USAT Liberty, one of the best wrecks in the world

USAT Liberty wreck
Clownfish on one of the many anemones of the Liberty. Image courtesy of Doug Anderson

Wreck diving is always an extraordinary experience, a mixture of adventure and excitement. You are in front of an artificial element created by the human being that has been colonized by the underwater life, decorating it and making it a home and refuge. If that ship keeps an exciting history of struggle, war and battles behind it, the wreck acquires even more value.

If, on top of that, the proliferation of life is so extraordinary that it leaves you open-mouthed, diving through it is easy and its access is safe, then we have a first class wreck. This is the case of the USAT Liberty wreck of Tulamben.

The beginnings of the USAT LIberty

USAT Liberty was a U.S. Navy freighter torpedoed by a Japanese submarine in January 1942, during World War II, and washed ashore off the island of Bali, Indonesia. The ship, launched on 19th June 1918 by the Federal Shipbuilding Company and acquired by the U.S. Navy on 7th October 1918, was assigned to the Naval Overseas Transportation Service during WWI. She transported both animals for the war effort (mainly horses) and other types of goods to be shipped to France. After the first Great War, the USAT Liberty continued to perform cargo duties until the entry of the United States into World War II.

USAT Liberty freighter
USAT Liberty freighter in its best moments

In December 1941 the USAT Liberty became part of the American war machine. Sent in the detachment destined to the Pacific war for supply work, in January 1942, en route from Australia to the Philippines with a cargo of railroad parts and rubber. The Liberty was torpedoed by the Japanese submarine I-166 about 10 nautical miles southwest of the Lombok Strait. The ship, which was not sunk but seriously damaged, was towed to try to bring it to the port of Singaraja, on the north coast of Bali, then belonging to the Netherlands. The amount of water entering through the damaged hull made it impossible to tow it any further, stranding it on the coast of Tulamben, northeast of Bali, to try to save the cargo.

For more than 20 years the ship was stranded on the surface of the beach until 1963. The tremors caused by the eruption of the sacred Mount Agung slid the ship off the beach creating an underwater paradise that is visited by hundreds of divers a year.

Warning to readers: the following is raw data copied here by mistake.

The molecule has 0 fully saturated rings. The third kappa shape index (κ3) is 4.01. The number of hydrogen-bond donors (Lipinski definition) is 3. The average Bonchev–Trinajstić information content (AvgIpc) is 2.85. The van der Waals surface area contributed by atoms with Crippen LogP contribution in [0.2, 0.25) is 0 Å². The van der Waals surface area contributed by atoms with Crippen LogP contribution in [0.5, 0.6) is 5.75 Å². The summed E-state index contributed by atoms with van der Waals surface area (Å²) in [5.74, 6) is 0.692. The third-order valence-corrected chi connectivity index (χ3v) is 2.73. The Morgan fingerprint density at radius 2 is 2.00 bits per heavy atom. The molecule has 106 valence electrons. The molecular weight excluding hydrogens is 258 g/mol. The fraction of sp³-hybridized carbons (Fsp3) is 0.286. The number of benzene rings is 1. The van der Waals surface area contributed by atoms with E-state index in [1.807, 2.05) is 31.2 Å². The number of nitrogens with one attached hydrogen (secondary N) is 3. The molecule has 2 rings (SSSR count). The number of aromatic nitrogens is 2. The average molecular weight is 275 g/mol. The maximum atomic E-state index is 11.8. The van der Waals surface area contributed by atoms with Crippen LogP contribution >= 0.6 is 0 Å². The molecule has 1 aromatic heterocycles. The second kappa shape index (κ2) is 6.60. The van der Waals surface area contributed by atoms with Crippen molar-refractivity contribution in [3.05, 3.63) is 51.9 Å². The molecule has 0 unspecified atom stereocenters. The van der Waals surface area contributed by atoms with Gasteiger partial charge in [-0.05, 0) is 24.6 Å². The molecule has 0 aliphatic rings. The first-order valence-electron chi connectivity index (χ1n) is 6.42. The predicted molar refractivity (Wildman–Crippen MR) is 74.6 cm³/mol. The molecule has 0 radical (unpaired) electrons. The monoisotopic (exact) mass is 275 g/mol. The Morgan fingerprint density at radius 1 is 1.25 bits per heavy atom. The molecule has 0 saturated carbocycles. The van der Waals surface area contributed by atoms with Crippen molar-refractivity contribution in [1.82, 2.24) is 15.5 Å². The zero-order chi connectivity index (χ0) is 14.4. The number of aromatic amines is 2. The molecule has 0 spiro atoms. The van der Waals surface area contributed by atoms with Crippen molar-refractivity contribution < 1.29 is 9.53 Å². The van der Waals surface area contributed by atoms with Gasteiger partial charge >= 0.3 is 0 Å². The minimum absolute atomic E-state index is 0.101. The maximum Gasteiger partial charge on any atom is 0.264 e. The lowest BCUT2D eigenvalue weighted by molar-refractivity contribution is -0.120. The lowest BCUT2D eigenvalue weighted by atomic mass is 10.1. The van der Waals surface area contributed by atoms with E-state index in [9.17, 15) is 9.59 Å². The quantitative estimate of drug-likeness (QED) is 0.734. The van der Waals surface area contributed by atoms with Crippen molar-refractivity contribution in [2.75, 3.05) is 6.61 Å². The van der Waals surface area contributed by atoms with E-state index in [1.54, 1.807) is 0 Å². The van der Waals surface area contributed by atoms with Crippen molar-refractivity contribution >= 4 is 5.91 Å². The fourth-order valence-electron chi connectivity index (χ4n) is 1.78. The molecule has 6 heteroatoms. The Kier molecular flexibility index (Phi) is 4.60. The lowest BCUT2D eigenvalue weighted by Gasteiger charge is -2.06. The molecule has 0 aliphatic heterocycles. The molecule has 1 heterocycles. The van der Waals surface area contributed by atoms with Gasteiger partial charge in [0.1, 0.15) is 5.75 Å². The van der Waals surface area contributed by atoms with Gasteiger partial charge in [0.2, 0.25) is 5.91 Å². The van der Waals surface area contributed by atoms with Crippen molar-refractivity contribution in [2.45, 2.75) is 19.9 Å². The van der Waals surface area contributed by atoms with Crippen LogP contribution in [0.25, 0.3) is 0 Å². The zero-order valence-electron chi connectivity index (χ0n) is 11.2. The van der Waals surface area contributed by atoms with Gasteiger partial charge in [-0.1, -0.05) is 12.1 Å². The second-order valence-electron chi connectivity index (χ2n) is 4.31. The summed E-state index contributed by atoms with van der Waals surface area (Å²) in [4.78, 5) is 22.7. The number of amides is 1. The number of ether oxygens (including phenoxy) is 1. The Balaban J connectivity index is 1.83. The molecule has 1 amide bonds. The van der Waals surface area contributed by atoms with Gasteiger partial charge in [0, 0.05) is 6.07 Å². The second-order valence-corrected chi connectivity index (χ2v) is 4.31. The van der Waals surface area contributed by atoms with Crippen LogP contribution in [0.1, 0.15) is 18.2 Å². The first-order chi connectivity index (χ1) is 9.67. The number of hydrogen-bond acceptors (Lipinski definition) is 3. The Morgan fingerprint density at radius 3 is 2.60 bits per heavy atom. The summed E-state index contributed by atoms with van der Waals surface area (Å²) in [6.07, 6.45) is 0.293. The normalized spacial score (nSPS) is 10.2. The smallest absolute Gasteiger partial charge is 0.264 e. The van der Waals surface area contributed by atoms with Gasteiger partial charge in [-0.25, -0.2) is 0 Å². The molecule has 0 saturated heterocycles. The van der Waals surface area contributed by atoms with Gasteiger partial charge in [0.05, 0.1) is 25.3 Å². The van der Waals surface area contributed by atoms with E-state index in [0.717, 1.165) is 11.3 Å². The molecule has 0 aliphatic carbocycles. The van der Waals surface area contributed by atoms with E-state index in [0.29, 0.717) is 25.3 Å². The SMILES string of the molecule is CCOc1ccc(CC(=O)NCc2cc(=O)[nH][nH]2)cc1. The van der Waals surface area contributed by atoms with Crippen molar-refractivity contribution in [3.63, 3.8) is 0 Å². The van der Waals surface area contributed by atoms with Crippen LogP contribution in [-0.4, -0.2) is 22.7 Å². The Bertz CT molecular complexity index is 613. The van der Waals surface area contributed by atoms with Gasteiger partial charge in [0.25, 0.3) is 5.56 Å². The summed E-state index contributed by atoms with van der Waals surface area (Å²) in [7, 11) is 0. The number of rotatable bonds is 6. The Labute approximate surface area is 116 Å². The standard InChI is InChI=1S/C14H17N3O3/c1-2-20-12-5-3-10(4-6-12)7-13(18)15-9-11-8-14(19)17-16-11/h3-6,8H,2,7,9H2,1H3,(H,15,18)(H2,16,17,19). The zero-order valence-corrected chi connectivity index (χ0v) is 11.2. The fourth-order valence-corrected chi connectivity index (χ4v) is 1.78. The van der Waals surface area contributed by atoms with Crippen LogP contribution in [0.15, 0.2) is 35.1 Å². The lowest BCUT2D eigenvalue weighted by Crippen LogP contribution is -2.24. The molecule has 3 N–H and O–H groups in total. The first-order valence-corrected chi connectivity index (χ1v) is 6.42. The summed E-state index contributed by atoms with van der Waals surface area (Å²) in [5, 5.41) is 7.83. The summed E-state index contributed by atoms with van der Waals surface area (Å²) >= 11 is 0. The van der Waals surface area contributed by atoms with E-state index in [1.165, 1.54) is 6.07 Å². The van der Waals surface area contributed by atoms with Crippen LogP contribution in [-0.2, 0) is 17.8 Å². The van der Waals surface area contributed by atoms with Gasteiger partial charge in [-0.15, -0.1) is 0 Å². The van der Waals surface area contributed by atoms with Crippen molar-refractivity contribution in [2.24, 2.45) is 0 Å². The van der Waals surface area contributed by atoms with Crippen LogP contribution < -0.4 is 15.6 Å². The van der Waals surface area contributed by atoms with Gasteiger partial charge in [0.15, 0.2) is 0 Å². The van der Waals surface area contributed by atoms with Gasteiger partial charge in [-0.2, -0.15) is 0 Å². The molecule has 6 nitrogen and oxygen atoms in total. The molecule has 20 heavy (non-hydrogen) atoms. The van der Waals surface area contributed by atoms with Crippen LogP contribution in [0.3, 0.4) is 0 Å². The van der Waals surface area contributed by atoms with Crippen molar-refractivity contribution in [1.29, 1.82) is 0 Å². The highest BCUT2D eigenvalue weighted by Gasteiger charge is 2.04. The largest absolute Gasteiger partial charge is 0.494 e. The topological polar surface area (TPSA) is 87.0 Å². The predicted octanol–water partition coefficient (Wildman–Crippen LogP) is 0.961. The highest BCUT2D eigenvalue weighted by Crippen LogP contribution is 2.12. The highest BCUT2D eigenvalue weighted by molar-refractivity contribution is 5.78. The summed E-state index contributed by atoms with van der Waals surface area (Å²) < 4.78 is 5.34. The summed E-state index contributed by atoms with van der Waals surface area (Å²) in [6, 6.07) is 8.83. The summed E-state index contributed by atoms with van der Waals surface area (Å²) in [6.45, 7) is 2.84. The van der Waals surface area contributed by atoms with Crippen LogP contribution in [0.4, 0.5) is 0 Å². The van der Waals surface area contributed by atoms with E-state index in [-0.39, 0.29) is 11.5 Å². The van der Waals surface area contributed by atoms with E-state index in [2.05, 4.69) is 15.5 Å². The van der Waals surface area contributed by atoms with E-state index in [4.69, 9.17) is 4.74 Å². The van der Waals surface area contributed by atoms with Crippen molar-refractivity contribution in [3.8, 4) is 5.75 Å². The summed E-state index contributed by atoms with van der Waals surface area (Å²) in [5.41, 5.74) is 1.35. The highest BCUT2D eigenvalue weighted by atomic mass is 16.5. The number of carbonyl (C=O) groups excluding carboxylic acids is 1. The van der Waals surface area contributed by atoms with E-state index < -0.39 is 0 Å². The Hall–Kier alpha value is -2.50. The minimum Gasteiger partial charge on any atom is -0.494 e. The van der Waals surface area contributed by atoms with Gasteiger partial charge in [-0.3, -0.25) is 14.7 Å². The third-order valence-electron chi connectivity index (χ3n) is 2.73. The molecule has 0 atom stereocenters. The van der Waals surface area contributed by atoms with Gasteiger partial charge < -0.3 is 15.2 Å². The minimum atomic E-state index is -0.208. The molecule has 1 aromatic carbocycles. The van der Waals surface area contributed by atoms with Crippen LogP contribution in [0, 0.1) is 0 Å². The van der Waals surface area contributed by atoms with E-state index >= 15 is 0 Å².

Today the Liberty lies on a sandy slope between 9 and 30 meters and, after almost 50 years underwater, in perfect conditions for marine life, it has been filled with soft and hard corals, huge sponges and hundreds of fish that colonize this beautiful wreck.

THE GREATEST BIODIVERSITY YOU CAN FIND ON A SHIPWRECK

humphead Parrotfish
Humphead parrotfish group patrolling the Liberty. Image courtesy of ©Kim Yusuf ©Kim Yusuf

The Liberty doesn’t receive strong currents and the dive starts at only 9 meters deep, making it suitable for all diving levels. Diving in this piece of World War II history gives us the possibility to dive with more than 400 species of fish and 100 species of pelagics that flock to this ship throughout the year. The 120 meters length of the wreck, which usually has a visibility of more than 20 meters, is overloaded with soft and hard corals, huge barrel sponges, anemones or gorgonians fighting for the little free space left in the steel of the ship. The surroundings of the wreck are not to be missed either, with garden eels emerging from the sandy bottom, giant clams or sharks flying overhead.

USAT Liberty wreck plan
USAT Liberty wreck plan

It is an ideal wreck for open waters but also of great value for the most experienced divers. Among the jewels that we can find in this wreck are the huge humphead parrotfish and that appear in groups, sweetlips, beautiful nudibranchs, eagle rays patrolling the bottom, dozens of frogfish of all types and sizes, clown triggerfish, the poisonous lionfish, pygmy seahorses, huge sunfish very common in Bali, groupers, schools of barracuda, clownfish dancing in the numerous anemones that have colonized the wreck …. the list is enormous and the life is overwhelming. 

This wreck is a jewel, a gift for naturalists, underwater photographers, night diving and wreck diving enthusiasts. One of the best wrecks in the world… possibly. 

WHERE IS THE USAT LIBERTY WRECK?

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